Wow, we’re into February, 2016 already. Time keeps on slippin’, slippin’, slippin’.
At the end of the year, my bank sends me a summary of purchases made on my Visa credit card. Since I always put campgrounds on the card, I can pull that category and see what we spent. I also put fuel on either my Visa card or Pilot/Flying J card, so I can track that easily. Also, maintenance costs go on my Visa card.
People are often curious about what we spend on this lifestyle. I decided to share a breakdown of maintenance, fuel and campgrounds (which includes utilities). Other expenses like food, clothing and restaurants are no different than when we lived in a stick-and-bricks home. Likewise, health insurance and healthcare haven’t changed – well, health insurance has gone up but it would’ve done that even if we never hit the road.
Maintenance costs for us in 2015 were minimal. We didn’t have any major breakdowns – it was mostly scheduled preventive maintenance. We spent more in the first year owning this coach as I brought everything up to snuff. Hopefully we’ll continue to pay for scheduled maintenance and not have major repair bills. In 2015, we spent $982.15, a monthly average of $85.85. I did most of the work myself keeping the costs low.
We traveled extensively in 2015 – about 10,000 miles in the motorhome. I was surprised to see how low our fuel costs were – thanks in no small part to the low fuel prices. Our fuel costs include diesel for the coach and generator and gasoline for the scooter. In 2015, we spent $3,278.15, a monthly average of $273.18. I expect our fuel costs to be lower this year as prices have fallen even lower and we won’t put on as many miles.
Our largest expenditure last year was on campground fees. We stayed in several parks that are pricier than we normally pay. Campgrounds in the east tend be priced higher than many of the places we find in the southwest. Also, we usually take advantage of monthly rates in San Diego and Arizona. We try to have a few days of free boondocking through dispersed camping on public land or an overnight here and there at Walmart, Cabela’s or casinos as we travel. Our campground cost for 2015 was $7,441.15, a monthly average of $620.10, a daily average of $28.08. I expect this expense to be similar this year.
Adding these three RV expense categories together, we spent $11,701.45 in 2015, a monthly average of $975.12. This is much less than we paid for mortgage, utilities and maintenance in the sticks-and-bricks lifestyle – and we’re seeing the country while we’re at it.
One area of expense is higher than we paid in our sticks and bricks. That’s telephone, internet and satellite TV. In our sticks and bricks we had Comcast for cable TV, highspeed internet and a landline at a cost of about $180/month and Donna had a cell phone at $50/month – my cell phone was provided by my company. Now we have two smartphones, a Verizon Jetpack with a 30GB data plan and Dish Network with over 200 high definition channels. Our monthly expense is about $351 – that’s $4,212 per year. Comcast probably costs more than the $180/month we paid three years ago, but I don’t know what the current rate is.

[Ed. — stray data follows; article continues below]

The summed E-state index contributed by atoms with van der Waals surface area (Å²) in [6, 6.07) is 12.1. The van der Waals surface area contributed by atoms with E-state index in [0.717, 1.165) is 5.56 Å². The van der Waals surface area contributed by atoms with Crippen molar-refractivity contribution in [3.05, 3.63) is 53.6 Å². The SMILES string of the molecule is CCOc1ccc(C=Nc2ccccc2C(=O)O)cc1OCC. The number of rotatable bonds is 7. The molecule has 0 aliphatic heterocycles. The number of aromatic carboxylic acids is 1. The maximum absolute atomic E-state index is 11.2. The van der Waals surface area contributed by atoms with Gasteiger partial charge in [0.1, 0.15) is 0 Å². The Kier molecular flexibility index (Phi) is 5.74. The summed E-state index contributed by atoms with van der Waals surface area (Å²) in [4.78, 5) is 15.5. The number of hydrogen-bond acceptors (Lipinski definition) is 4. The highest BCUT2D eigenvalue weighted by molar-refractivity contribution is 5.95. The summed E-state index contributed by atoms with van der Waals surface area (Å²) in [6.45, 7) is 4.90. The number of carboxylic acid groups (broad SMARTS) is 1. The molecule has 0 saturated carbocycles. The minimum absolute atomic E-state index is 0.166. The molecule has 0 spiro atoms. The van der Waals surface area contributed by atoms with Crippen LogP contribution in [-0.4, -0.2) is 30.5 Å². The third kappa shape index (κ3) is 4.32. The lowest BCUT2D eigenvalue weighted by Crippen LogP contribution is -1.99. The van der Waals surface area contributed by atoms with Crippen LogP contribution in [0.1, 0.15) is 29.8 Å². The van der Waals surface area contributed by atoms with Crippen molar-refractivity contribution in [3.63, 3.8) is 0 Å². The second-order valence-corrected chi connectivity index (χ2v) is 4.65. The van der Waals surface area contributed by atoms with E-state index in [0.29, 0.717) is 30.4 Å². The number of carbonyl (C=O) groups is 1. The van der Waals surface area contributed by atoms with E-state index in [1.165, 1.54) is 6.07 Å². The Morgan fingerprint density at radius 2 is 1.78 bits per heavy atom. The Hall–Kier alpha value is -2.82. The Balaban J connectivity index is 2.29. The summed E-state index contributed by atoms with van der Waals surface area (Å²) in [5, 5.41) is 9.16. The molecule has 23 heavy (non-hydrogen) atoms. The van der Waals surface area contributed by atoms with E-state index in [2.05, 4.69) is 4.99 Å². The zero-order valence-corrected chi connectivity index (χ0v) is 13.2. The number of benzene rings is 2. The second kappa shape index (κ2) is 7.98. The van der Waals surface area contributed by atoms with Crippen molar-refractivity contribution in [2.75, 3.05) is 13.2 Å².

I didn’t list our full-timers insurance policy costs for the coach and trailer or the scooter insurance. I don’t think it’s helpful to anyone because insurance rates vary based on value of the vehicles, coverage limits and deductibles, driving records, credit scores and the state you’re registered in. Our insurance costs overall are lower than the homeowner policy and motorcycle insurance we had before we hit the road.
We pulled out of our boondocking site at Dome Rock near Quartzsite, Arizona around noon yesterday. It was windy – the wind was coming from the west at about 20mph. It was steady with few gusts so driving wasn’t too stressful.
We drove east through town and then north on AZ95. This route was fairly level and mostly straight to Parker, Arizona. It was cold – the thermometer never reached 60 degrees. Once we passed through Parker, AZ95 hugs the Colorado River. At one of the many resort areas along the river, I saw someone water skiing! Even with a wetsuit it had to be cold.
The road north from Parker to Lake Havasu City has many hills and twists. The road surface was good. It’s mostly two-lane highway with occasional passing lanes. We cruised at 58-60mph. The engine ran very cool – I couldn’t keep it up to temperature in the cool air with the wind blowing across the radiator. The coolant temperature reached 186 degrees on a couple of the longer climbs, but mostly hovered around 178-180 degrees. Running too cool isn’t as worrisome as overheating, but it can lead to incomplete combustion and fuel dilution in the crankcase oil. Diesels run more efficiently at a coolant temperature around 190 degrees.
Lake Havasu City is a town with a population of about 52,000. It sprawls along the man-made lake. We’re located on the north side of town at the Havasu Falls RV Resort (map). This park has tight pull-though sites 50 feet long by 22 feet wide. They are paved and level. I managed to get our 56-foot length into the pull-through without dropping the trailer by pulling in at an angle with the trailer slightly turned.
The RV park is on high ground with a view of the lake/river.
Although we have have clear, sunny skies today, the cold front that blew in yesterday will linger. I doubt if we’ll see a temperature above the low 60s. The weather guessers are calling for a slow warming trend with the temperature reaching the 70s by this weekend. We’ll stay here and explore until next Monday. Then we’ll move to the rodeo grounds on the south side of town for the Alpine Coach rally and the Western Winter Blast Pyrotechnics show.